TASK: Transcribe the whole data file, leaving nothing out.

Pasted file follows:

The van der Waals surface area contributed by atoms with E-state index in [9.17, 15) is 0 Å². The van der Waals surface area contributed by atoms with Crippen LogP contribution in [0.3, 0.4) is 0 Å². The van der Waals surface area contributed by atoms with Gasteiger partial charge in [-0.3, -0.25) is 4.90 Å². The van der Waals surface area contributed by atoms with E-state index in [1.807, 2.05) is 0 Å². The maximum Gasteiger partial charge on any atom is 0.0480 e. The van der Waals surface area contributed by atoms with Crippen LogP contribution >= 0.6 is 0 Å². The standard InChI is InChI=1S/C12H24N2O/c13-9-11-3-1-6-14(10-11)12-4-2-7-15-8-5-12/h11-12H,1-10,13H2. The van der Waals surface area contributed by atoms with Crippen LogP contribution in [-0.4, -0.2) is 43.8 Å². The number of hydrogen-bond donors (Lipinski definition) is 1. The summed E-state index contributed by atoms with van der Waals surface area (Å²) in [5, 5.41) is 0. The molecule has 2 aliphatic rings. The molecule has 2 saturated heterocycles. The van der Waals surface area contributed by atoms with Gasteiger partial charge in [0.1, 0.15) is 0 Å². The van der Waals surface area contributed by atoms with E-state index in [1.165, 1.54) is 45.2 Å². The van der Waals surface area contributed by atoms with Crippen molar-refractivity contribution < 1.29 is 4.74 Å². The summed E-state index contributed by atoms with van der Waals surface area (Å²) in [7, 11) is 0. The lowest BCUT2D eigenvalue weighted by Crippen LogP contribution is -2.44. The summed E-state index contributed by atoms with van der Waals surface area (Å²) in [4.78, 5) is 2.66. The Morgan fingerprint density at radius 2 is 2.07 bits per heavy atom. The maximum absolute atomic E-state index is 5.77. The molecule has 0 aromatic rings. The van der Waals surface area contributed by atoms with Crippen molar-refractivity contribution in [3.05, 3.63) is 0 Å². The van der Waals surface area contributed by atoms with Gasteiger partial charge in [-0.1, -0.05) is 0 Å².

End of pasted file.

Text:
The van der Waals surface area contributed by atoms with E-state index in [9.17, 15) is 0 Å². The van der Waals surface area contributed by atoms with Crippen LogP contribution in [0.3, 0.4) is 0 Å². The van der Waals surface area contributed by atoms with Gasteiger partial charge in [-0.3, -0.25) is 4.90 Å². The van der Waals surface area contributed by atoms with E-state index in [1.807, 2.05) is 0 Å². The maximum Gasteiger partial charge on any atom is 0.0480 e. The van der Waals surface area contributed by atoms with Crippen LogP contribution >= 0.6 is 0 Å². The standard InChI is InChI=1S/C12H24N2O/c13-9-11-3-1-6-14(10-11)12-4-2-7-15-8-5-12/h11-12H,1-10,13H2. The van der Waals surface area contributed by atoms with Crippen LogP contribution in [-0.4, -0.2) is 43.8 Å². The number of hydrogen-bond donors (Lipinski definition) is 1. The summed E-state index contributed by atoms with van der Waals surface area (Å²) in [5, 5.41) is 0. The molecule has 2 aliphatic rings. The molecule has 2 saturated heterocycles. The van der Waals surface area contributed by atoms with Gasteiger partial charge in [0.1, 0.15) is 0 Å². The van der Waals surface area contributed by atoms with E-state index in [1.165, 1.54) is 45.2 Å². The van der Waals surface area contributed by atoms with Crippen molar-refractivity contribution < 1.29 is 4.74 Å². The summed E-state index contributed by atoms with van der Waals surface area (Å²) in [7, 11) is 0. The lowest BCUT2D eigenvalue weighted by Crippen LogP contribution is -2.44. The summed E-state index contributed by atoms with van der Waals surface area (Å²) in [4.78, 5) is 2.66. The Morgan fingerprint density at radius 2 is 2.07 bits per heavy atom. The maximum absolute atomic E-state index is 5.77. The molecule has 0 aromatic rings. The van der Waals surface area contributed by atoms with Crippen molar-refractivity contribution in [3.05, 3.63) is 0 Å². The van der Waals surface area contributed by atoms with Gasteiger partial charge in [-0.1, -0.05) is 0 Å².